dc.description.abstractBackground: Delayed fracture healing causes substantial disability and usually requires additional surgical treatments. Pharmacologic management to improve fracture repair would substantially improve patient outcome. The signaling pathways regulating bone healing are beginning to be unraveled, and they provide clues into pharmacologic management. The β-catenin signaling pathway, which activates T cell factor (TCF)-dependent transcription, has emerged as a key regulator in embryonic skeletogenesis, positively regulating osteoblasts. However, its role in bone repair is unknown. The goal of this study was to explore the role of β-catenin signaling in bone repair. Methods and Findings: Western blot analysis showed significant up-regulation of β-catenin during the bone healing process. Using a β-Gal activity assay to observe activation during healing of tibia fractures in a transgenic mouse model expressing a TCF reporter, we found that β-catenin-mediated, TCF-dependent transcription was activated in both bone and cartilage formation during fracture repair. Using reverse transcription-PCR, we observed that several WNT ligands were expressed during fracture repair. Treatment with DKK1 (an antagonist of WNT/β-catenin pathway) inhibited β-catenin signaling and the healing process, suggesting that WNT ligands regulate β-catenin. Healing was significantly repressed in mice conditionally expressing either null or stabilized β-catenin alleles induced by an adenovirus expressing Cre recombinase. Fracture repair was also inhibited in mice expressing osteoblast-specific β-catenin null alleles. In stark contrast, there was dramatically enhanced bone healing in mice expressing an activated form of β-catenin, whose expression was restricted to osteoblasts. Treating mice with lithium activated β-catenin in the healing fracture, but healing was enhanced only when treatment was started subsequent to the fracture. Conclusions: These results demonstrate that β-catenin functions differently at different stages of fracture repair. In early stages, precise regulation of β-catenin is required for pluripotent mesenchymal cells to differentiate to either osteoblasts or chondrocytes. Once these undifferentiated cells have become committed to the osteoblast lineage, β-catenin positively regulates osteoblasts. This is a different function for β-catenin than has previously been reported during development. Activation of β-catenin by lithium treatment has potential to improve fracture healing, but only when utilized in later phases of repair, after mesenchymal cells have become committed to the osteoblast lineage. © 2007 Chen et al.en_HK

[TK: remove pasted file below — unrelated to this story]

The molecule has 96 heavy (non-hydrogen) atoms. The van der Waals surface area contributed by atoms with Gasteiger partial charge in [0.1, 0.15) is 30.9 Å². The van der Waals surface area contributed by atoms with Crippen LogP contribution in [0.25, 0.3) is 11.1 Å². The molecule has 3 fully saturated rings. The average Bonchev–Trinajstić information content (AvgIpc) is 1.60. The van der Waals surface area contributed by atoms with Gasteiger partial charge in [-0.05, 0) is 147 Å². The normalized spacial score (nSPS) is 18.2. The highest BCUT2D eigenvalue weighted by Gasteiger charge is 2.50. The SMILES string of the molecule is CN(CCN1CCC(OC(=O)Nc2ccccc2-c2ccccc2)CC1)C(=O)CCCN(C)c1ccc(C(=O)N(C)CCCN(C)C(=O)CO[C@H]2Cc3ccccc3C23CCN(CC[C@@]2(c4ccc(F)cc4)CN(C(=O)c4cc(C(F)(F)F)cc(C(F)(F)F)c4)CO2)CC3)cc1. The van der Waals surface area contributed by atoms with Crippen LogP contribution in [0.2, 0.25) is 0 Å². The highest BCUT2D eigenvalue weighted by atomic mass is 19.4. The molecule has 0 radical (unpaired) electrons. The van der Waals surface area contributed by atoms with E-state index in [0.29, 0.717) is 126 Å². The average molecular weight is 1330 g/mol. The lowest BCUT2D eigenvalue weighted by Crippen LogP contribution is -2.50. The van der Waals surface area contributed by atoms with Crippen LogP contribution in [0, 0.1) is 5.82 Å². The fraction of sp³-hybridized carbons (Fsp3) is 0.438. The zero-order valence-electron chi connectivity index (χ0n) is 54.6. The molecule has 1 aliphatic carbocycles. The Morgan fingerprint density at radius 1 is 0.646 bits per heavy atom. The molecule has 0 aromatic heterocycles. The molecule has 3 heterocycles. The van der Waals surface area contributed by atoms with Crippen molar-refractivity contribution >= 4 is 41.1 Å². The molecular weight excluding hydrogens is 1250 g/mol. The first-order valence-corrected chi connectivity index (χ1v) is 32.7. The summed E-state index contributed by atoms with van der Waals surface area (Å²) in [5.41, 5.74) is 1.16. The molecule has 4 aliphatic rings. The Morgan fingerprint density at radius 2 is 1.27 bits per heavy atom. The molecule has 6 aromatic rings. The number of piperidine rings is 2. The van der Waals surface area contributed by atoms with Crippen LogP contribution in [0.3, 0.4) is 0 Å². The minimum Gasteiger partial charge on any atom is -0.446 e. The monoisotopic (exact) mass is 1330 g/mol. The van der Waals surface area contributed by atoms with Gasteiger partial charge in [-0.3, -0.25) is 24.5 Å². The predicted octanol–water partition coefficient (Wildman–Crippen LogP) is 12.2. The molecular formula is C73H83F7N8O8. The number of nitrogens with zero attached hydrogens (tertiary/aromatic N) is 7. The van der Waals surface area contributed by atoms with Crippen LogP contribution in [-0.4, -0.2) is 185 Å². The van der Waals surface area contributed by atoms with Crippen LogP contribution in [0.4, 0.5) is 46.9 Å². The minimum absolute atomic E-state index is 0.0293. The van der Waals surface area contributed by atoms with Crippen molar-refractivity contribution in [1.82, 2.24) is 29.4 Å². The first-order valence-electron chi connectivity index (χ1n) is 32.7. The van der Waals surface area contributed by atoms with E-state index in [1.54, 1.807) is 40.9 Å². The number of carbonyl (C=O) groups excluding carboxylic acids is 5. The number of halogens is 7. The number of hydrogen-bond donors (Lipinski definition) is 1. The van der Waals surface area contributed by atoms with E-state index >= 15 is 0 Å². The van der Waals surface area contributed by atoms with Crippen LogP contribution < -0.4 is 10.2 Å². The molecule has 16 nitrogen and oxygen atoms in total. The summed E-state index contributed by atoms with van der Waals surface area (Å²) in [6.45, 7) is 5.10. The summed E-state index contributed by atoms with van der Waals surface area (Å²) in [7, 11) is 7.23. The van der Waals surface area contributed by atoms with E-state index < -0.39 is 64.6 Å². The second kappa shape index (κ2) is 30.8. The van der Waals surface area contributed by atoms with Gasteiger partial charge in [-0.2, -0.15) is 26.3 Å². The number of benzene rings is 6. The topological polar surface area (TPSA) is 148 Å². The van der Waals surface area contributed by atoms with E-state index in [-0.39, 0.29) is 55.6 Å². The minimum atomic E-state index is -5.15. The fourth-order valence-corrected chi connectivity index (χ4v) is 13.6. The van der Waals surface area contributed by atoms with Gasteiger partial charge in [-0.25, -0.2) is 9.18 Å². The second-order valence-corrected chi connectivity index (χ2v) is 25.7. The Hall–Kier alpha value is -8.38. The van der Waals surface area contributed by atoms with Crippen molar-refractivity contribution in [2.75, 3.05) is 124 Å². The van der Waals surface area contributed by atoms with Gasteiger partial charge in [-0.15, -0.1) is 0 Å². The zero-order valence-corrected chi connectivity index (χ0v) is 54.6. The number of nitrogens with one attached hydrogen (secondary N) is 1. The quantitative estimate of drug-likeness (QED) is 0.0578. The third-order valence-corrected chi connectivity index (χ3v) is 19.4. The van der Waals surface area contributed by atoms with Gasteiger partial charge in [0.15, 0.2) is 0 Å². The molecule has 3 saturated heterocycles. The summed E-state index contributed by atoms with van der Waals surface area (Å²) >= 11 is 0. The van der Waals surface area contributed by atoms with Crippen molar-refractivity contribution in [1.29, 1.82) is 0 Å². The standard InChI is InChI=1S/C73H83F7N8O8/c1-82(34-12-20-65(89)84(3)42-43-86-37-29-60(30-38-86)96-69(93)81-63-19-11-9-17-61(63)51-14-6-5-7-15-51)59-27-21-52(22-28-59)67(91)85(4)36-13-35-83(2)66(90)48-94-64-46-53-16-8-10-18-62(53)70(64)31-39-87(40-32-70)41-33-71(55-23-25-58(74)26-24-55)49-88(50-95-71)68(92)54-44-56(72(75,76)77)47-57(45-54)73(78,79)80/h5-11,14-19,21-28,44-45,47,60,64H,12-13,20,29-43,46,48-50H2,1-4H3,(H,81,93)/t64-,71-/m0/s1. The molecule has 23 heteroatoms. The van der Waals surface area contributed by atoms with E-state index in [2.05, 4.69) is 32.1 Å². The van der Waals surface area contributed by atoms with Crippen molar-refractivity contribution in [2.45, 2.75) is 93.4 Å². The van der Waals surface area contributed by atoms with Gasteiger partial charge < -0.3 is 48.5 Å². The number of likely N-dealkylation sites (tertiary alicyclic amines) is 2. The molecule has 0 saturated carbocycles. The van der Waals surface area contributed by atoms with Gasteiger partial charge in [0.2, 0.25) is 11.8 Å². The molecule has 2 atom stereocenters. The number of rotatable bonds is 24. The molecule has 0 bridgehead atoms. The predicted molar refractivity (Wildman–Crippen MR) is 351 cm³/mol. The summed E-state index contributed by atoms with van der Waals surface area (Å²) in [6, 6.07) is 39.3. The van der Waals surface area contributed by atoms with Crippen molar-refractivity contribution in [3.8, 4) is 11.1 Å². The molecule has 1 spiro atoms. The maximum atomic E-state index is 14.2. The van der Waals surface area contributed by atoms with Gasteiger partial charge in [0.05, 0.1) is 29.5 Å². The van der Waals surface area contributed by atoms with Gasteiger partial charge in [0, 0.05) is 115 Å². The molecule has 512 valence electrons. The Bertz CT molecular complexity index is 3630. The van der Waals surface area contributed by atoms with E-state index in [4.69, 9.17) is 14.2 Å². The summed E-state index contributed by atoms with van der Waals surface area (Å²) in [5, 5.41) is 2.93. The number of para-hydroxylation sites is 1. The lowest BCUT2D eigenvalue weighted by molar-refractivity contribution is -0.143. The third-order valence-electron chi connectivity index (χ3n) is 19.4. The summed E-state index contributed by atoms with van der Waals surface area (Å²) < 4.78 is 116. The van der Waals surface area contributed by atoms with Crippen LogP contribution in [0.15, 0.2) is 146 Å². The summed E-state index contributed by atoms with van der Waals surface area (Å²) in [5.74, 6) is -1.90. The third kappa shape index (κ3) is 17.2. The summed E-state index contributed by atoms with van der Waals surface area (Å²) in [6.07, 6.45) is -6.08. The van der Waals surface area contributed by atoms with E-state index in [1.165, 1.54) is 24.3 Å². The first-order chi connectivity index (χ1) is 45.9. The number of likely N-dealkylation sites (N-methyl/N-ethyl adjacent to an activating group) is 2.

dc.languageengen_HK
dc.publisherPublic Library of Science. The Journal's web site is located at http://medicine.plosjournals.org/perlserv/?request=index-html&issn=1549-1676en_HK
dc.relation.ispartofPLoS Medicineen_HK
dc.subjectAlleleen_HK
dc.subjectAnimal Experimenten_HK
dc.subjectAnimal Modelen_HK
dc.subjectAnimal Tissueen_HK
dc.subjectArticleen_HK
dc.subjectCartilageen_HK
dc.subjectControlled Studyen_HK
dc.subjectFracture Healingen_HK
dc.subjectFracture Nonunionen_HK
dc.subjectFracture Treatmenten_HK
dc.subjectMaleen_HK
dc.subjectMouseen_HK
dc.subjectNonhumanen_HK
dc.subjectNull Alleleen_HK
dc.subjectOssificationen_HK
dc.subjectOsteoblasten_HK
dc.subjectProtein Expressionen_HK
dc.subjectRegulatory Mechanismen_HK
dc.subjectReporter Geneen_HK
dc.subjectReverse Transcription Polymerase Chain Reactionen_HK
dc.subjectSignal Transductionen_HK
dc.subjectTibia Fractureen_HK
dc.subjectTissue Repairen_HK
dc.subjectTranscription Regulationen_HK
dc.subjectTransgenic Mouseen_HK
dc.subjectUpregulationen_HK
dc.subjectWestern Blottingen_HK
dc.titleBeta-catenin signaling plays a disparate role in different phases of fracture repair: Implications for therapy to improve bone healingen_HK
dc.typeArticleen_HK
dc.identifier.emailChen, Y:ychenc@hkucc.hku.hken_HK
dc.identifier.authorityChen, Y=rp1318en_HK
dc.description.naturepublished_or_final_version-
dc.identifier.doi10.1371/journal.pmed.0040249en_HK
dc.identifier.pmid17676991-
dc.identifier.pmcidPMC1950214-
dc.identifier.scopuseid_2-s2.0-34547604106en_HK
dc.relation.referenceshttp://www.scopus.com/mlt/select.url?eid=2-s2.0-34547604106&selection=ref&src=s&origin=recordpageen_HK
dc.identifier.volume4en_HK
dc.identifier.issue7en_HK
dc.identifier.spage1216en_HK
dc.identifier.epage1229en_HK
dc.identifier.eissn1549-1676-
dc.identifier.isiWOS:000248406300015-
dc.identifier.citeulike6834605-